Schizophrenia imaging signatures tied to cognition, psychopathology, genetics
Researchers have recently reproduced two neuroanatomical signatures of schizophrenia, as well as shown their prevalence in youths and adults from the general population, reports a study.
Furthermore, they have established the associations of these signatures with psychosis symptoms, cognitive, and genetic risk, which possibly reveal inherent neurobiological vulnerability.
In this cross-sectional study, researchers determined whether two neuroanatomical signatures of schizophrenia (signature 1, with widespread reduction of gray matter volume; signature 2, with increased striatal volume) could be replicated in an independent schizophrenia-control sample (n=347; aged 16‒57 years).
Subsequently, two independent population-level data sets were evaluated: typically developing youths and youths with psychosis spectrum symptoms in the Philadelphia Neurodevelopmental Cohort (n=359; aged 16–23 years) and adults in the UK Biobank study (n=836; aged 44–50 years).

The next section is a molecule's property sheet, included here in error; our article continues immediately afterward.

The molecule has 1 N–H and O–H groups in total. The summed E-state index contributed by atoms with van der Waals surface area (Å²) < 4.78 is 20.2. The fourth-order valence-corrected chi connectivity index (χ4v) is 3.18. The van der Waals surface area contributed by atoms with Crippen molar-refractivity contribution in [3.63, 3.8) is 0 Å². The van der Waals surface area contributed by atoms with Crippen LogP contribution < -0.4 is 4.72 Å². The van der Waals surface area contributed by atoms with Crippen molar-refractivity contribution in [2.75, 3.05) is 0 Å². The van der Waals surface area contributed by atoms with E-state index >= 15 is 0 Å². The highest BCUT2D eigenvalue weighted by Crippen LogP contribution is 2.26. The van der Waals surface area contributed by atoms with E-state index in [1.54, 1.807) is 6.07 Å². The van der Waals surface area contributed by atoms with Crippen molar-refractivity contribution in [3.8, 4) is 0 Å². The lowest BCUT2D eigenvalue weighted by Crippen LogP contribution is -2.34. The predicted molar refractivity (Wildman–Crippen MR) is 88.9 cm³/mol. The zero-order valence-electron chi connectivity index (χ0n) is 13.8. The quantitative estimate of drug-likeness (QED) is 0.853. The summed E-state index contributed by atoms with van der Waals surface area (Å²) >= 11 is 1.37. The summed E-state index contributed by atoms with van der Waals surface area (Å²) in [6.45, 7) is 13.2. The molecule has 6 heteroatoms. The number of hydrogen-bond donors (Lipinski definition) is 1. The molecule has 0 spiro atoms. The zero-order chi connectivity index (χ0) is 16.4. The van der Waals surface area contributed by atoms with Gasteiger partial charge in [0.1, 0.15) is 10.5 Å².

Signature expression was quantified using support-vector machine learning. Finally, cognition, psychopathology, and polygenic risk were compared between signatures.
Two neuroanatomical schizophrenia signatures were successfully duplicated. Signature 1, but not signature 2, was more prevalent in youths with psychosis spectrum symptoms than in typically developing youths. On the other hand, signature 2 frequency was comparable in the two groups.
Moreover, signature 1 correlated with worse cognitive performance compared with signature 2 in both youths and adults. Adults with signature 1 had increased schizophrenia polygenic risk scores compared with those with neither signature, but this was not observed for adults expressing signature 2.